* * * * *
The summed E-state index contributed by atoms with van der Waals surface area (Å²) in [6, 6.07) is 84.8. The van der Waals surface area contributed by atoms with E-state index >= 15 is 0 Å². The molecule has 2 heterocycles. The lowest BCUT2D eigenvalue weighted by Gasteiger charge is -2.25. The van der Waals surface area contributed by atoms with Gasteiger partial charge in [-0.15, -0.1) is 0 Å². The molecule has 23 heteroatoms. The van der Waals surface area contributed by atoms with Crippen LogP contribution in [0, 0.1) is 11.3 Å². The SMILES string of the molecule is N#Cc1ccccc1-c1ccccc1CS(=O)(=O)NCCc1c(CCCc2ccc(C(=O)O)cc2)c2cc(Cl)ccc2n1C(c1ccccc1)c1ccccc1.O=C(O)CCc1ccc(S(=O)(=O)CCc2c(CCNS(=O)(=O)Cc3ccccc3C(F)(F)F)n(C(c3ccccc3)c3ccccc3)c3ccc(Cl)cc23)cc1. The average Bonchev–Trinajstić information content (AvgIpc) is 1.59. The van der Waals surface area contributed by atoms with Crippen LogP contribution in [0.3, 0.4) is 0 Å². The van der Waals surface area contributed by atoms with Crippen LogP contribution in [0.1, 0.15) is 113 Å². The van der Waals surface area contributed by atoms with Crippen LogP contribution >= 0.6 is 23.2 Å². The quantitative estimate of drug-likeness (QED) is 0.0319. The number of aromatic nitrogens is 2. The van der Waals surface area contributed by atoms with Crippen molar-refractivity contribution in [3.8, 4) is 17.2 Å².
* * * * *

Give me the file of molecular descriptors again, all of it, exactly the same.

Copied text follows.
The summed E-state index contributed by atoms with van der Waals surface area (Å²) in [6, 6.07) is 84.8. The van der Waals surface area contributed by atoms with E-state index >= 15 is 0 Å². The molecule has 2 heterocycles. The lowest BCUT2D eigenvalue weighted by Gasteiger charge is -2.25. The van der Waals surface area contributed by atoms with Gasteiger partial charge in [-0.15, -0.1) is 0 Å². The molecule has 23 heteroatoms. The van der Waals surface area contributed by atoms with Crippen LogP contribution in [0, 0.1) is 11.3 Å². The SMILES string of the molecule is N#Cc1ccccc1-c1ccccc1CS(=O)(=O)NCCc1c(CCCc2ccc(C(=O)O)cc2)c2cc(Cl)ccc2n1C(c1ccccc1)c1ccccc1.O=C(O)CCc1ccc(S(=O)(=O)CCc2c(CCNS(=O)(=O)Cc3ccccc3C(F)(F)F)n(C(c3ccccc3)c3ccccc3)c3ccc(Cl)cc23)cc1. The average Bonchev–Trinajstić information content (AvgIpc) is 1.59. The van der Waals surface area contributed by atoms with Crippen LogP contribution in [0.3, 0.4) is 0 Å². The van der Waals surface area contributed by atoms with Crippen LogP contribution in [0.1, 0.15) is 113 Å². The van der Waals surface area contributed by atoms with Crippen LogP contribution >= 0.6 is 23.2 Å². The quantitative estimate of drug-likeness (QED) is 0.0319. The number of aromatic nitrogens is 2. The van der Waals surface area contributed by atoms with Crippen molar-refractivity contribution in [3.8, 4) is 17.2 Å².